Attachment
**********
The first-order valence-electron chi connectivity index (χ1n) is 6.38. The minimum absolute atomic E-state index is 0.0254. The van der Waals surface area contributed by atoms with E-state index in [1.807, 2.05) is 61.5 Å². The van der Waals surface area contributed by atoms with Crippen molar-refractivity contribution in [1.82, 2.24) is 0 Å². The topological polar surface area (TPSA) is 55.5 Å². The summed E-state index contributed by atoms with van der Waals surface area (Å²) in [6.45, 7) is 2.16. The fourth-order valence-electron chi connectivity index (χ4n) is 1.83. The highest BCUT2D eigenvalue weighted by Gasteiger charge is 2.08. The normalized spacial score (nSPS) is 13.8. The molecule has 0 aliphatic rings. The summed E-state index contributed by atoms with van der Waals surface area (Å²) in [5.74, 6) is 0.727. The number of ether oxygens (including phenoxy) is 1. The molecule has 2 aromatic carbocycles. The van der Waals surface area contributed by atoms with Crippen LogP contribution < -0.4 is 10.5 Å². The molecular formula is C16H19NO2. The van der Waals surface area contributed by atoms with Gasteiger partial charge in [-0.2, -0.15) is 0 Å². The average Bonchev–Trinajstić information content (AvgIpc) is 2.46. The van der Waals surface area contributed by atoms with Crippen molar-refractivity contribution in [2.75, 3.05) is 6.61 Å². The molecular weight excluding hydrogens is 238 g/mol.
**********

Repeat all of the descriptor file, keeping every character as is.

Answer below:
The first-order valence-electron chi connectivity index (χ1n) is 6.38. The minimum absolute atomic E-state index is 0.0254. The van der Waals surface area contributed by atoms with E-state index in [1.807, 2.05) is 61.5 Å². The van der Waals surface area contributed by atoms with Crippen molar-refractivity contribution in [1.82, 2.24) is 0 Å². The topological polar surface area (TPSA) is 55.5 Å². The summed E-state index contributed by atoms with van der Waals surface area (Å²) in [6.45, 7) is 2.16. The fourth-order valence-electron chi connectivity index (χ4n) is 1.83. The highest BCUT2D eigenvalue weighted by Gasteiger charge is 2.08. The normalized spacial score (nSPS) is 13.8. The molecule has 0 aliphatic rings. The summed E-state index contributed by atoms with van der Waals surface area (Å²) in [5.74, 6) is 0.727. The number of ether oxygens (including phenoxy) is 1. The molecule has 2 aromatic carbocycles. The van der Waals surface area contributed by atoms with Crippen LogP contribution < -0.4 is 10.5 Å². The molecular formula is C16H19NO2. The van der Waals surface area contributed by atoms with Gasteiger partial charge in [-0.2, -0.15) is 0 Å². The average Bonchev–Trinajstić information content (AvgIpc) is 2.46. The van der Waals surface area contributed by atoms with Crippen molar-refractivity contribution in [2.75, 3.05) is 6.61 Å². The molecular weight excluding hydrogens is 238 g/mol.